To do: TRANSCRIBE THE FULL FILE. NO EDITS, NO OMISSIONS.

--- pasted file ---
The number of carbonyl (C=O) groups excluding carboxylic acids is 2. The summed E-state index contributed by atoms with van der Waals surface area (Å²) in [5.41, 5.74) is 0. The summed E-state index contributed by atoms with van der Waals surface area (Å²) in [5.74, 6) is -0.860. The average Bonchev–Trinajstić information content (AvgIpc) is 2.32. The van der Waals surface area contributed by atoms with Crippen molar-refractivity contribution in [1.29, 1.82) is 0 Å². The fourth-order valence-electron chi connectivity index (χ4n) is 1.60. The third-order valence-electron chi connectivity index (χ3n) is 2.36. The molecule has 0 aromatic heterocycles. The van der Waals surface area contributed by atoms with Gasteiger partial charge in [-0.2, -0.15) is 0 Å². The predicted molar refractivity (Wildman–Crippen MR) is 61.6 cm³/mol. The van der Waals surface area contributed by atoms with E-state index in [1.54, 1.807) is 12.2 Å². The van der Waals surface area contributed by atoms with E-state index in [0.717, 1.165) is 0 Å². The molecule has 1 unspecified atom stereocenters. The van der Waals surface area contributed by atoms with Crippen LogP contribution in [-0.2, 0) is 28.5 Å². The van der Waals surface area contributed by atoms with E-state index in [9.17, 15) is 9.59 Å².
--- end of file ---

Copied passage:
The number of carbonyl (C=O) groups excluding carboxylic acids is 2. The summed E-state index contributed by atoms with van der Waals surface area (Å²) in [5.41, 5.74) is 0. The summed E-state index contributed by atoms with van der Waals surface area (Å²) in [5.74, 6) is -0.860. The average Bonchev–Trinajstić information content (AvgIpc) is 2.32. The van der Waals surface area contributed by atoms with Crippen molar-refractivity contribution in [1.29, 1.82) is 0 Å². The fourth-order valence-electron chi connectivity index (χ4n) is 1.60. The third-order valence-electron chi connectivity index (χ3n) is 2.36. The molecule has 0 aromatic heterocycles. The van der Waals surface area contributed by atoms with Gasteiger partial charge in [-0.2, -0.15) is 0 Å². The predicted molar refractivity (Wildman–Crippen MR) is 61.6 cm³/mol. The van der Waals surface area contributed by atoms with E-state index in [1.54, 1.807) is 12.2 Å². The van der Waals surface area contributed by atoms with E-state index in [0.717, 1.165) is 0 Å². The molecule has 1 unspecified atom stereocenters. The van der Waals surface area contributed by atoms with Crippen LogP contribution in [-0.2, 0) is 28.5 Å². The van der Waals surface area contributed by atoms with E-state index in [9.17, 15) is 9.59 Å².